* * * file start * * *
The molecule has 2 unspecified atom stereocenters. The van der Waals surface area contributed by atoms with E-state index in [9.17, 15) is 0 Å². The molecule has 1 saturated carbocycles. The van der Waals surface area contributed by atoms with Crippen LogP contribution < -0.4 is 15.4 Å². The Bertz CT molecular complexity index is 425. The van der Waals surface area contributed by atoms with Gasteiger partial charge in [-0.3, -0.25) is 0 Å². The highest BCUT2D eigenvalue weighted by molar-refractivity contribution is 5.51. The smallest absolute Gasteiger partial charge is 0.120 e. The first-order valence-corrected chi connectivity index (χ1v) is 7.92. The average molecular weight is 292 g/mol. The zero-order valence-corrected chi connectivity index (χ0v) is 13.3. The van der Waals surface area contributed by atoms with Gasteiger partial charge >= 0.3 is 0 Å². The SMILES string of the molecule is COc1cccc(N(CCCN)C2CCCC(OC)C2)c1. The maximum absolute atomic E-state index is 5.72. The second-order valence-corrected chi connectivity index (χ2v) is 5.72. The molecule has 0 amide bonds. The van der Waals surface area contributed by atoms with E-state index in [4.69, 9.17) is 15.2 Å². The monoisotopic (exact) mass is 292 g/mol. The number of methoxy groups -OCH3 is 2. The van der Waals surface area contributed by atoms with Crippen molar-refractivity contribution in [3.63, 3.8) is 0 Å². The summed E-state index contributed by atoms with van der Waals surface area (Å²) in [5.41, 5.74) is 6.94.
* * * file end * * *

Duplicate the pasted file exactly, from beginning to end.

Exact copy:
The molecule has 2 unspecified atom stereocenters. The van der Waals surface area contributed by atoms with E-state index in [9.17, 15) is 0 Å². The molecule has 1 saturated carbocycles. The van der Waals surface area contributed by atoms with Crippen LogP contribution < -0.4 is 15.4 Å². The Bertz CT molecular complexity index is 425. The van der Waals surface area contributed by atoms with Gasteiger partial charge in [-0.3, -0.25) is 0 Å². The highest BCUT2D eigenvalue weighted by molar-refractivity contribution is 5.51. The smallest absolute Gasteiger partial charge is 0.120 e. The first-order valence-corrected chi connectivity index (χ1v) is 7.92. The average molecular weight is 292 g/mol. The zero-order valence-corrected chi connectivity index (χ0v) is 13.3. The van der Waals surface area contributed by atoms with Gasteiger partial charge >= 0.3 is 0 Å². The SMILES string of the molecule is COc1cccc(N(CCCN)C2CCCC(OC)C2)c1. The maximum absolute atomic E-state index is 5.72. The second-order valence-corrected chi connectivity index (χ2v) is 5.72. The molecule has 0 amide bonds. The van der Waals surface area contributed by atoms with E-state index in [4.69, 9.17) is 15.2 Å². The monoisotopic (exact) mass is 292 g/mol. The number of methoxy groups -OCH3 is 2. The van der Waals surface area contributed by atoms with Crippen molar-refractivity contribution in [3.63, 3.8) is 0 Å². The summed E-state index contributed by atoms with van der Waals surface area (Å²) in [5.41, 5.74) is 6.94.